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Map of the Roman empire under Hadrian (ruled 117-38 AD), showing the location of the Garamantes kingdom, in the desert regions south of the Roman province of Africa proconsularis (Tunisia, Libya)

The Garamantes were a Saharan people of Berber origin who used an elaborate underground irrigation system, and founded a kingdom in the Fezzan area of modern-day Libya, in the Sahara desert. They were a local power in the Sahara between 500 BC and 500 AD.

There is not much information about the Garamantes, not even the name they used to call themselves; Garamantes was a Greek name which the Romans later adopted. Most of what we know comes from Greek and Roman sources, and recent archaeological excavations in the area, though large areas in ruins are still unexcavated. Another important source of information are the abundant rock art, many of which depict life prior to the rise of the realm.

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Garamantian life

In the 1960s, archaeologists excavated part of the Garamantes' capital (modern Germa, about 150 km west of modern-day Sebha) and named it Garama (An earlier capital, Zinchecra, was located not far from the later Garama.). Current research indicates that the Garamantes had about eight major towns, three of which have been examined as of 2004. In addition they had a large number of other settlements. Garama had population of some four thousand and another six thousand living in villages within a 5 km radius.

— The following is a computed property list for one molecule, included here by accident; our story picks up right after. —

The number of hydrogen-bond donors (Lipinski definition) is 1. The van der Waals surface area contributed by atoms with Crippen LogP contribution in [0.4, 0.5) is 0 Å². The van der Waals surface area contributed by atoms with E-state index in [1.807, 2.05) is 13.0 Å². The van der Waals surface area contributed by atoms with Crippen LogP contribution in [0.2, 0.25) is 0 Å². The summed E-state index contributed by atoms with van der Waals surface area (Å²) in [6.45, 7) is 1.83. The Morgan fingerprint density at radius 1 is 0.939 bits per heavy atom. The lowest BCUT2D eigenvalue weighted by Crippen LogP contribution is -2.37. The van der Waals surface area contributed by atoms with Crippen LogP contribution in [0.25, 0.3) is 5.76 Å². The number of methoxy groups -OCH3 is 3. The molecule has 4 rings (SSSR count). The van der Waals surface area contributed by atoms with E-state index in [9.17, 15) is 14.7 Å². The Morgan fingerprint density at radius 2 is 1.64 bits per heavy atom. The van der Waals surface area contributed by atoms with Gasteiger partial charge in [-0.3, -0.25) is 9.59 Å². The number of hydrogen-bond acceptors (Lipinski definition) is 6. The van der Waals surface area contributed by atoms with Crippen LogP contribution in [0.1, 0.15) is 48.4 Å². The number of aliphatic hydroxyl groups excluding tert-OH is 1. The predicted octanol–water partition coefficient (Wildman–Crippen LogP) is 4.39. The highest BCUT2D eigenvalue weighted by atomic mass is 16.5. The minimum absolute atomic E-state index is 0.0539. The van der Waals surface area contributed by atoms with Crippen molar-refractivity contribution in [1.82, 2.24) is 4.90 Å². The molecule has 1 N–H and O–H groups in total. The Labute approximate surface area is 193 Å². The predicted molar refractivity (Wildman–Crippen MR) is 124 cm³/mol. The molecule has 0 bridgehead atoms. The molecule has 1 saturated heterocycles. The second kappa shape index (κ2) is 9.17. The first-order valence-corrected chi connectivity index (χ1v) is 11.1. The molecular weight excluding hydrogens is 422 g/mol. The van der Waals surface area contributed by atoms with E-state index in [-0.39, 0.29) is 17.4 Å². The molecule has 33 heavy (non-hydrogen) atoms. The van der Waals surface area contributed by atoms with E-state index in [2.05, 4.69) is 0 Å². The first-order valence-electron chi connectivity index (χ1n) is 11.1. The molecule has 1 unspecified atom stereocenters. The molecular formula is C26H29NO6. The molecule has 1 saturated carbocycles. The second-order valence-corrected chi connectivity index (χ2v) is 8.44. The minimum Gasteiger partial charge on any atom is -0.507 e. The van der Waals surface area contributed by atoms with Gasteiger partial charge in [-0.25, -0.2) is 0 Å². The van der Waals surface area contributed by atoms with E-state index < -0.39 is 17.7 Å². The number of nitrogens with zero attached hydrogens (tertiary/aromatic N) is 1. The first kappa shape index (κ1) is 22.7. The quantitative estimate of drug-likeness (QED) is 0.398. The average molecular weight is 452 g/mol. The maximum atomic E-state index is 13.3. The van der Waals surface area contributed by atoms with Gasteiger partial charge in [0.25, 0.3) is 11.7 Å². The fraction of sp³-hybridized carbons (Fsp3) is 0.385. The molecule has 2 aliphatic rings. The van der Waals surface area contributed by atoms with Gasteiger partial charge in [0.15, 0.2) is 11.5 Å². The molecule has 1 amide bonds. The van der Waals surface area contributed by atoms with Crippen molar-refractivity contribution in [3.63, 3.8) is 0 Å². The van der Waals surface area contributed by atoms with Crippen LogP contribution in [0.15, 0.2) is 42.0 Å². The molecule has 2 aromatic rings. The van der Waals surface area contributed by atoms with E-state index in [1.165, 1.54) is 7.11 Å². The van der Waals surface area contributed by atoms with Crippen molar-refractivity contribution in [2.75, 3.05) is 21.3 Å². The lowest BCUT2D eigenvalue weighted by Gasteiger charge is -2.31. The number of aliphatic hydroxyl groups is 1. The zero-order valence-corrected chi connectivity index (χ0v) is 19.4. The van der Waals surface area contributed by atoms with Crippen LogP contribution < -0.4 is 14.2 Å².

The Garamantes were farmers and merchants. Their diet consisted of grapes, figs, barley and wheat. They traded wheat, salt and slaves in exchange for imported wine and olive oil, oil lamps and Roman tableware. According to Strabo and Pliny, the Garamantes quarried amazonite in the Tibesti Mountains.

The discovery of the "Black Mummy" by Professor Fabrizio Mori at the Uan Muhuggiag suggests that there may have been a long tradition of mummification in the region.

Archeological remains

The ruins include numerous tombs, forts, and cemeteries. The Garamantes constructed a network of underground tunnels and shafts to mine the fossil water from under the limestone layer under the desert sand. It was built around 200 BC to 200 AD. The network of tunnels is known to Berbers as Foggaras. The network allowed agriculture to flourish, but it required the use of slaves to maintain.

History

The Garamantes were probably present as tribal people in the Fezzan by 1000 BC. They appear in the written record for the first time in the 5th century BC. According to Herodotus, they were "a very great nation" who herded cattle, farmed dates, and hunted the "Ethiopian Troglodytes", or "cave-dwellers" who lived in the desert, from four-horse chariots.[1] Roman depictions describe them as bearing ritual scars and tattoos. Tacitus wrote that they assisted the rebel Tacfarinas and raided Roman coastal settlements. According to Pliny the Elder, Romans eventually grew tired of Garamantian raiding and Lucius Cornelius Balbus captured 15 of their settlements in 19 BC. After a Roman punitive expedition in 70, the Garamantes were forced into an official relationship with Rome and might have become one of the Roman client states.